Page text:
(Added) It would probably be possible to automatically execute a small-enough range without spawning any task, by querying range.is_divisible() in both run() overloads (question/suggestion to Intel), but that wouldn't be of any use here with the given code asking for the evaluation of maybe 4 subranges of at most 256 iterations (which seems too small), and, even if the grainsize is set to prevent subdivision, the gain (or non-loss) from not spawning a single task may well be insignificant until the evaluation of r.end() is hoisted out of the loop as suggested above.

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thanks for your assistance.

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When you say "concurrent vector of data", did you mean a plain C array or a tbb::concurrent_vector

Writing afast parallel FFT on a modern shared-memory machine is surprisingly tricky. A straightforward parallelization of the loop form of Cooley-Tukey has relatively poor cache behavior and high synchronization overhead. Divide-and-conquer strategies generally perform much better. E.g. FFTW (http://www.fftw.org/) uses divide-and-conquer strategries. See also Figure 2.9 of http://www.cs.berkeley.edu/~vazirani/algorithms/chap2.pdf .

I believe it is possible to write a parallel FFT using only two parallel_for invocations, but do not know the details. See http://www.fftw.org/parallel/parallel-fftw.html , the subsection titled "One-dimensinoal Parallel FFT" for a hint of how to do this.

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if(butterfly_index2 < threshold)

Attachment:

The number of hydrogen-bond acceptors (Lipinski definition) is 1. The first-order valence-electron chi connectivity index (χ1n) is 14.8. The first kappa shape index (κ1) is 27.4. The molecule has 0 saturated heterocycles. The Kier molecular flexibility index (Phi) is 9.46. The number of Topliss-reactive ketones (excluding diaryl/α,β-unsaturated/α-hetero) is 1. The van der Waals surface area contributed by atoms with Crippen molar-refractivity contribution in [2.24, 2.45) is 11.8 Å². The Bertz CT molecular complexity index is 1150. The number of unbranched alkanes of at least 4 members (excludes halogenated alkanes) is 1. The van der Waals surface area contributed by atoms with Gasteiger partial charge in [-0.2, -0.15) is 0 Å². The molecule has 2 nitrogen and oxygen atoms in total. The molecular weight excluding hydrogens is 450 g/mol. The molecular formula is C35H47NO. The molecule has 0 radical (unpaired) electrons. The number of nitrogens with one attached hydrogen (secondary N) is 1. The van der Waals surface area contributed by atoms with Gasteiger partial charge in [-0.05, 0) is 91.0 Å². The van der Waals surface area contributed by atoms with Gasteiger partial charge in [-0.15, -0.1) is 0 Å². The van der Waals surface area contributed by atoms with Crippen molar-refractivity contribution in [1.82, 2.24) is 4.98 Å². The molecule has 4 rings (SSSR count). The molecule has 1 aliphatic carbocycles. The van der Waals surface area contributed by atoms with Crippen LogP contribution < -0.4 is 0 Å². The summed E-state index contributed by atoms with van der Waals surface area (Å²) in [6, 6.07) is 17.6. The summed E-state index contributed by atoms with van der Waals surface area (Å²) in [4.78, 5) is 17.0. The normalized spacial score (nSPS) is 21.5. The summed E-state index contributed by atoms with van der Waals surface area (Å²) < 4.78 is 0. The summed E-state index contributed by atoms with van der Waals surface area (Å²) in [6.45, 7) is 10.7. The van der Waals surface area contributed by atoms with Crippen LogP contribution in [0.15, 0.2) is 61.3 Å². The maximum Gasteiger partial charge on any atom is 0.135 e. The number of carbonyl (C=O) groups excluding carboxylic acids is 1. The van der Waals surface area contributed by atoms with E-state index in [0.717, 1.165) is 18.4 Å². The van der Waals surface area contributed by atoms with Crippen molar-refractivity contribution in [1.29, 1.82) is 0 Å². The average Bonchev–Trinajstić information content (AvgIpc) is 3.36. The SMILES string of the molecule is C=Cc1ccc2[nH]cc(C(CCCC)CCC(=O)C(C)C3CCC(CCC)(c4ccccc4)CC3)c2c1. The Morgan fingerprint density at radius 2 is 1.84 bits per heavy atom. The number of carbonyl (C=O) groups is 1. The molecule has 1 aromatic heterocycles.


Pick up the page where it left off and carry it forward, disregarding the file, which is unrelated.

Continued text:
parallel_for(blocked_range

else

{

for(int k = stage2; k < SIZE; k+=butterfly_index2)

{

temp_real = (cosine) * X[k + butterfly_index1].real - (sine) * X[k + butterfly_index1].img;

temp_img = (sine)* X[k + butterfly_index1].real + (cosine) * X[k + butterfly_index1].img;

X[k + butterfly_index1].real = X

X[k + butterfly_index1].img = X

X

X

}

which switches between serial and parallel versions depending upon value of threshold that is determined experimently. As this is not computationally extensive code i was able to getperformance improvement maximum upto 10%. However it i add a redundent computational extensive code (i.e for(int test=0;test<10000;test++);) just for experiment then performance improvement exceed upto 60% on dual core system and 600% on 8 core machine.

using customly just one thread to evaluate the FFT (by giving chunk size greater than orignal iteration space) slightly degrades performance (5 to 6 %).

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[bash]#includeThough for a 1024 point FFT, it may be difficult to get much speedup anyway. Each subproblem will have the flow structure of a 32-point FFT (albeit with different twiddle factors). There's O(N lg N) operations on each of these subproblems. With N=32, the number of operations is going to fall far short of the rule-of-thumb 10,000-100,000 operations per task to get good speedup. It might be better to look at a higher level in the code to parallelize.#include "tbb/tbb.h" // Do decimation on x[0], x[stride], x[stride*2], ... x[stride*(n-1)] // for all stages s in [sFirst,sLast). void Decimate( int sFirst, int sLast, std::complex x[], size_t n, size_t stride ); // In-place FFT of array x that has length 1< x[], int lgN ) { // Chop into k subproblems of size m and solve them int lgM = lgN/2; size_t m = 1< [/bash]

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I think it will be better to allow TBB to decide the stride size rather that statically assigning the stride size. it will use the hardware resources efficiently i guess.